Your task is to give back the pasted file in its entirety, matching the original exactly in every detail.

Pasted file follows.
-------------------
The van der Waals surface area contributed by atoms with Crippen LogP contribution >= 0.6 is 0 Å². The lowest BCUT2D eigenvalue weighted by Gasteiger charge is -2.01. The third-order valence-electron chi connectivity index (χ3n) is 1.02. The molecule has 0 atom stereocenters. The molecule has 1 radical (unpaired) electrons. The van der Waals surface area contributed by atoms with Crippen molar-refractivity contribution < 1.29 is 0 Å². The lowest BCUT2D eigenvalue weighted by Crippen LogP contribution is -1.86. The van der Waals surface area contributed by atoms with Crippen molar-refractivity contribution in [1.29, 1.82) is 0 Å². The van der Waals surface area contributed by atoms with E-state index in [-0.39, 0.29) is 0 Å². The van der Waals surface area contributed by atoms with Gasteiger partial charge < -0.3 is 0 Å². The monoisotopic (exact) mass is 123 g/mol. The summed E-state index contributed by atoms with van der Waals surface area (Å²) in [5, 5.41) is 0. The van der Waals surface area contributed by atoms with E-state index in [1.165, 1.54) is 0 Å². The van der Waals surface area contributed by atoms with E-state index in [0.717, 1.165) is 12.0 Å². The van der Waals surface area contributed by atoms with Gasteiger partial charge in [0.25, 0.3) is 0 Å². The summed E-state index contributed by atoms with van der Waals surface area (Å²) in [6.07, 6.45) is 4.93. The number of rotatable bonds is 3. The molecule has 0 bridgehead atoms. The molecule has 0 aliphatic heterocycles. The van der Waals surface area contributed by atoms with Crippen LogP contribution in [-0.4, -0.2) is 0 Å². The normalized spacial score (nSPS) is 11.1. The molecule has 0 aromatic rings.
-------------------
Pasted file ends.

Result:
The van der Waals surface area contributed by atoms with Crippen LogP contribution >= 0.6 is 0 Å². The lowest BCUT2D eigenvalue weighted by Gasteiger charge is -2.01. The third-order valence-electron chi connectivity index (χ3n) is 1.02. The molecule has 0 atom stereocenters. The molecule has 1 radical (unpaired) electrons. The van der Waals surface area contributed by atoms with Crippen molar-refractivity contribution < 1.29 is 0 Å². The lowest BCUT2D eigenvalue weighted by Crippen LogP contribution is -1.86. The van der Waals surface area contributed by atoms with Crippen molar-refractivity contribution in [1.29, 1.82) is 0 Å². The van der Waals surface area contributed by atoms with E-state index in [-0.39, 0.29) is 0 Å². The van der Waals surface area contributed by atoms with Gasteiger partial charge < -0.3 is 0 Å². The monoisotopic (exact) mass is 123 g/mol. The summed E-state index contributed by atoms with van der Waals surface area (Å²) in [5, 5.41) is 0. The van der Waals surface area contributed by atoms with E-state index in [1.165, 1.54) is 0 Å². The van der Waals surface area contributed by atoms with E-state index in [0.717, 1.165) is 12.0 Å². The van der Waals surface area contributed by atoms with Gasteiger partial charge in [0.25, 0.3) is 0 Å². The summed E-state index contributed by atoms with van der Waals surface area (Å²) in [6.07, 6.45) is 4.93. The number of rotatable bonds is 3. The molecule has 0 bridgehead atoms. The molecule has 0 aliphatic heterocycles. The van der Waals surface area contributed by atoms with Crippen LogP contribution in [-0.4, -0.2) is 0 Å². The normalized spacial score (nSPS) is 11.1. The molecule has 0 aromatic rings.